“I was just wondering if you are coping OK? It can’t be easy,” she’d written at the top.

She adds that she’s sorry she hadn’t been able to make the latest work reunion in Darlington on April 9, not least because she was hoping to pop into the covered market to buy some fresh fruit from Robin Blair’s stall.

The card she sent is pictured, bottom left, and the illustration on the front is of purple tulips. They happen to be Claudia’s favourite colour and flower.

The Northern Echo:

CREATIVE grandparents is a bit of a theme this week.

Ann and Malcolm Hunter have also been in touch to tell me about how they’re passing time during the lockdown.

Ann and Malcolm, who live in Newton Aycliffe, have a four-year-old grandson, called Jack, who lives 30 miles away in Newcastle.

Every day, Jack sets Ann and Malcolm a challenge – they have to make a different Lego model, then they compare their efforts later on Skype.

So far, their creations include The Angel of the North, Big Ben, a train, circus, aeroplane, castle, robot, and even a pizza parlour.

“We never know what might be coming next, but it’s certainly keeping us going,” says Ann.

”We look forward to a new one each day, and we’re having great fun. We’re always judged on our attempts but, needless to say, Jack always wins!”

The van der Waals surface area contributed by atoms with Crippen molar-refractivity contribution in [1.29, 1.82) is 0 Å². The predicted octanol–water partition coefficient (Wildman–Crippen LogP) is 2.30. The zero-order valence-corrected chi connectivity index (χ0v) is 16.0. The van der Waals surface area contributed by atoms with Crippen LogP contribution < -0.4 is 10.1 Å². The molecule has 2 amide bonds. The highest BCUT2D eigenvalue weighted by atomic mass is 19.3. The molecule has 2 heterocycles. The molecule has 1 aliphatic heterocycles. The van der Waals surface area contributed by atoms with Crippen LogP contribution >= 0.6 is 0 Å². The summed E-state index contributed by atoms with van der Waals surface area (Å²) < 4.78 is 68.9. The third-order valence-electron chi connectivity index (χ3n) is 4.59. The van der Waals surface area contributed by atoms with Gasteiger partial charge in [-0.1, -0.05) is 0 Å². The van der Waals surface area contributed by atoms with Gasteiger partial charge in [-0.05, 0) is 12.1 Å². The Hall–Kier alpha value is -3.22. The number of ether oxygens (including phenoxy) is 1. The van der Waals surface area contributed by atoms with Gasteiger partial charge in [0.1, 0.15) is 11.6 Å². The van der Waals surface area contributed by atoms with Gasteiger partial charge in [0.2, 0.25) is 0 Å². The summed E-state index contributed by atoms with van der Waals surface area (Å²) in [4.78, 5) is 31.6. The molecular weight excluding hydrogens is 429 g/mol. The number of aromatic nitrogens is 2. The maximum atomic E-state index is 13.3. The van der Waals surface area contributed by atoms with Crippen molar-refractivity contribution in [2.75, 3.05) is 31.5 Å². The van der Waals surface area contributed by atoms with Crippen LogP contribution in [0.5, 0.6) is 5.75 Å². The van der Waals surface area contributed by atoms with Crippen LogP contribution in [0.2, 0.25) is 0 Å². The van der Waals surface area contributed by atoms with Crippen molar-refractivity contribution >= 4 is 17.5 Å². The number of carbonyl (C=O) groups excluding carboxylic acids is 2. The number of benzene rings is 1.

Never mind lockdown – it sounds more like Newton Aycliffe’s in ‘blockdown’.

The Northern Echo:

AT the risk of this page needing disinfecting, I can’t let last week pass without a word about another grandparent – Donald Trump, who somehow became President of America.

He’s got me wondering...could eating a bar of soap, washing it down with hot water, then rolling around on the floor to build up a good lather, while singing Happy Birthday twice, be a cure for coronavirus?

Seriously, the world needs to wash its hands of the crackpot in The White House.

PLEASE get in touch to let me know what you are up to during the lockdown, especially if you are doing something to help the NHS and other key workers. I’d love to hear from you at peter.barron@nne.co.uk.

In the meantime, stay safe.